# can be used to run spec for React
jsspec --require @babel/register -fo spec/**/*spec.js

# Run an example from a specific line (as reported in a previously failed run)
jsspec /my/working/directory/spec/this_failed.spec.js:17 # All tests should pass but this one didn't

# Run an example, that may have come from a loop, or a shared context/example group (as reported in a previously failed run)
jsspec /my/working/directory/spec/this_failed.spec.js[1:3:4:1] # Turns out this failed too

(*) Sometimes tests need to do things in order, but you should specify this in the context options instead. JSSpec’s own specs do this in a few important places.

In the first three cases above, the spec/**/*spec.js could have been omitted, as this is the default.

The pseudo-random number generator (prng) is used for the randomness instead of Math.random as the built-in method can not be seeded, and is therefore not repeatable. Flaky tests are often the result of inter-test dependencies. Repeating the circumstances can only be done if the order is repeatable. The prng used is seed-able and thus provides this functionality.


The standard bits:

describe and context do the same thing: context(description, options, block) or
context(description, block)

Options is an object and accepts timeout and random. A timeout of zero means run forever if it has to. The timeout is set for each child example block. random can be set to true to randomise the order of execution of child blocks, or false to ensure they run in order. Note that child contexts are always built before their sibling examples are run.

it(description, options, block) or
it(description, block)

Options only accepts a timeout to set for this block. blocks may be asynchronous. Tests are run synchronously, waiting for complete resolution of asynchronous code. In the future, files will be run in parallel, with tests internally running in series (synchronously).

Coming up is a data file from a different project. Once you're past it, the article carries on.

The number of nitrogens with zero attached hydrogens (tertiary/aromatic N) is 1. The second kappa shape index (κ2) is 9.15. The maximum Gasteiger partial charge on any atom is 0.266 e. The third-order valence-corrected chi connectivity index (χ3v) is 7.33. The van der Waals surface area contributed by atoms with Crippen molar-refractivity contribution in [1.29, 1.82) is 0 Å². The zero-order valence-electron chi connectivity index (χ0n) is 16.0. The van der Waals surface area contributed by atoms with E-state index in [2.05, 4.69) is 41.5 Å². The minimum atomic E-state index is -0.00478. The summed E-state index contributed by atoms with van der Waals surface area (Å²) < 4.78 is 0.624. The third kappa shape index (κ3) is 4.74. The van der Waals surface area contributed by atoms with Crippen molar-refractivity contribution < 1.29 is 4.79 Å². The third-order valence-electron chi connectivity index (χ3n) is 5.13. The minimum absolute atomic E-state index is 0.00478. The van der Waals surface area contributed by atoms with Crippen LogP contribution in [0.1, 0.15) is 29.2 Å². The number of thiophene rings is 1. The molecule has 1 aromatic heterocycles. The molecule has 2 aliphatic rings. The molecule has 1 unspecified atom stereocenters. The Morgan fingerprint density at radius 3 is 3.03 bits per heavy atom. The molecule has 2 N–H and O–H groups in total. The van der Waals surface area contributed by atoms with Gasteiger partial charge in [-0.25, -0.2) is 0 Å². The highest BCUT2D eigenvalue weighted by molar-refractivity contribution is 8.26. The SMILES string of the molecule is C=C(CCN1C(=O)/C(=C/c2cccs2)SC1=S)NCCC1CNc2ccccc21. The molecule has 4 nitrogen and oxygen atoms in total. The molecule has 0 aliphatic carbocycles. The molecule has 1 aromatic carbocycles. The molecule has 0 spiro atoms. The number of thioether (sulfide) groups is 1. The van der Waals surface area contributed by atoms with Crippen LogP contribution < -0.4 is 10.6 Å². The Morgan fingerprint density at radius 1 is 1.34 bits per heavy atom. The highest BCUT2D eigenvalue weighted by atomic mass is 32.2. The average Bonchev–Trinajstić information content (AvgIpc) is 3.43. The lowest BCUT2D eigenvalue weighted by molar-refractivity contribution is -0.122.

set(keyName, setting)

set is the lazy evaluator. The keyName must be a string, and the setting can be a value, or a function who’s result will (eventually) be used as the value. eg:

  test = 501
set('test', 501)

  other will resolve to the value of `test` when `other`
  is first invoked in an example block
set('other', () => test)

  to set the value to a function, it has to be wrapped in another function, which is fine.
  The value of `other` will be what ever `other` is when `fn` is called.
set(`fn`, () => ((...args) => doSomethingWith(other, args)))

The power of the lazy evaluation comes in to play when sub elements (like test is for other here) are re-set in a child context.

subject([optionalName], setting)

subject is slightly special, it can be named just like set, but doesn’t have to be. You can refer directly to subject in an example block. It’s often handy to name a subject though, so you can change the subject further down in the same chain, but still refer to the original value.

subject(() => new MyClass(options));

it('is a thing', () => {


before([description, [options]], block)

Define a before block to run before any it example block in this context. This includes nested examples. If no examples exit in the context, the block provided will not be run.

The block has access to lazy values (variables defined by set and subject), but (just like an example block) the values are reset at the end of the block execution. before blocks should be used to set external contexts - such as database entries, or file content - rather than setting variables to be used in the test code.

after([description, [options]], block)

Define an after block to run after all it example block in this context. This includes nested examples. If no examples exit in the context, the block provided will not be run.

The block has access to lazy values (variables defined by set and subject), but (just like an example block) the values are reset at the end of the block execution. after blocks should be used to tear down external contexts - such as database entries, or file content - rather than doing anything with the test variables.

beforeEach([description, [options]], block)

As per before hook, except that it runs before every it example block in this context. This included nested examples.

afterEach([description, [options]], block)

As per before hook, except that it runs before every it example block in this context. This included nested examples.

Order of execution:

describe('order', () => {
  before(() => console.log('before 1'));
  beforeEach(() => console.log('before each 1'));
  afterEach(() => console.log('after each 1'));
  after(() => console.log('after 1'));